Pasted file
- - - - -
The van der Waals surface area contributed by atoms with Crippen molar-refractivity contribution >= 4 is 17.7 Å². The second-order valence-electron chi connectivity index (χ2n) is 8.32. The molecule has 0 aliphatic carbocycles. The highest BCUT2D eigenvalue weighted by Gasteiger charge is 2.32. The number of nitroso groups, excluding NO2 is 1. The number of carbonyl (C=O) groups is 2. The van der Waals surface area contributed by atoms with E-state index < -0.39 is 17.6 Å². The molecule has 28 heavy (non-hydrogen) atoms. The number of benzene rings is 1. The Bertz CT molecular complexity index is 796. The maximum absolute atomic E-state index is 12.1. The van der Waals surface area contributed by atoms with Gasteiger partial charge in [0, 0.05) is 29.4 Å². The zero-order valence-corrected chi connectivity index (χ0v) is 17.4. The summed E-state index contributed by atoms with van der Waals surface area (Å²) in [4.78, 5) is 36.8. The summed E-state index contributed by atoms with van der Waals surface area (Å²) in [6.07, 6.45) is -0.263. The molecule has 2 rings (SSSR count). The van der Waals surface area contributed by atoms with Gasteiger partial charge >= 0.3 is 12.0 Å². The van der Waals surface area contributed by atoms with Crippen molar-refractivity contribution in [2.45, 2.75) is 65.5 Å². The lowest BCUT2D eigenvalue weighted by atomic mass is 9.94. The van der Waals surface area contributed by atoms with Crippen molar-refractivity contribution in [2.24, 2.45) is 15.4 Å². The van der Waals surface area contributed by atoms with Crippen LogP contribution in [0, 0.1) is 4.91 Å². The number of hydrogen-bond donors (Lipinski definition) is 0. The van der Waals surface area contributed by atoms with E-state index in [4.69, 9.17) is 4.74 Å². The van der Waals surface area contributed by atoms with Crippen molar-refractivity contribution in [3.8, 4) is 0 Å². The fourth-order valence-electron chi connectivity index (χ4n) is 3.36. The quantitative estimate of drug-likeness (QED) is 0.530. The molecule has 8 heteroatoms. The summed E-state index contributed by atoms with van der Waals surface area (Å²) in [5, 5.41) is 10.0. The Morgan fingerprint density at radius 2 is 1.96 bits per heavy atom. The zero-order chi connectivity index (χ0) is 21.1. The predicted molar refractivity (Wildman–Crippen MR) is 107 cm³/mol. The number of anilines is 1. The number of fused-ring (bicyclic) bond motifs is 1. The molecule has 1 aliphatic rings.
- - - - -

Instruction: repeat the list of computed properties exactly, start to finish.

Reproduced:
The van der Waals surface area contributed by atoms with Crippen molar-refractivity contribution >= 4 is 17.7 Å². The second-order valence-electron chi connectivity index (χ2n) is 8.32. The molecule has 0 aliphatic carbocycles. The highest BCUT2D eigenvalue weighted by Gasteiger charge is 2.32. The number of nitroso groups, excluding NO2 is 1. The number of carbonyl (C=O) groups is 2. The van der Waals surface area contributed by atoms with E-state index < -0.39 is 17.6 Å². The molecule has 28 heavy (non-hydrogen) atoms. The number of benzene rings is 1. The Bertz CT molecular complexity index is 796. The maximum absolute atomic E-state index is 12.1. The van der Waals surface area contributed by atoms with Gasteiger partial charge in [0, 0.05) is 29.4 Å². The zero-order valence-corrected chi connectivity index (χ0v) is 17.4. The summed E-state index contributed by atoms with van der Waals surface area (Å²) in [4.78, 5) is 36.8. The summed E-state index contributed by atoms with van der Waals surface area (Å²) in [6.07, 6.45) is -0.263. The molecule has 2 rings (SSSR count). The van der Waals surface area contributed by atoms with Gasteiger partial charge >= 0.3 is 12.0 Å². The van der Waals surface area contributed by atoms with Crippen molar-refractivity contribution in [2.45, 2.75) is 65.5 Å². The lowest BCUT2D eigenvalue weighted by atomic mass is 9.94. The van der Waals surface area contributed by atoms with Crippen molar-refractivity contribution in [2.24, 2.45) is 15.4 Å². The van der Waals surface area contributed by atoms with Crippen LogP contribution in [0, 0.1) is 4.91 Å². The number of hydrogen-bond donors (Lipinski definition) is 0. The van der Waals surface area contributed by atoms with E-state index in [4.69, 9.17) is 4.74 Å². The van der Waals surface area contributed by atoms with Crippen molar-refractivity contribution in [3.8, 4) is 0 Å². The fourth-order valence-electron chi connectivity index (χ4n) is 3.36. The quantitative estimate of drug-likeness (QED) is 0.530. The molecule has 8 heteroatoms. The summed E-state index contributed by atoms with van der Waals surface area (Å²) in [5, 5.41) is 10.0. The Morgan fingerprint density at radius 2 is 1.96 bits per heavy atom. The zero-order chi connectivity index (χ0) is 21.1. The predicted molar refractivity (Wildman–Crippen MR) is 107 cm³/mol. The number of anilines is 1. The number of fused-ring (bicyclic) bond motifs is 1. The molecule has 1 aliphatic rings.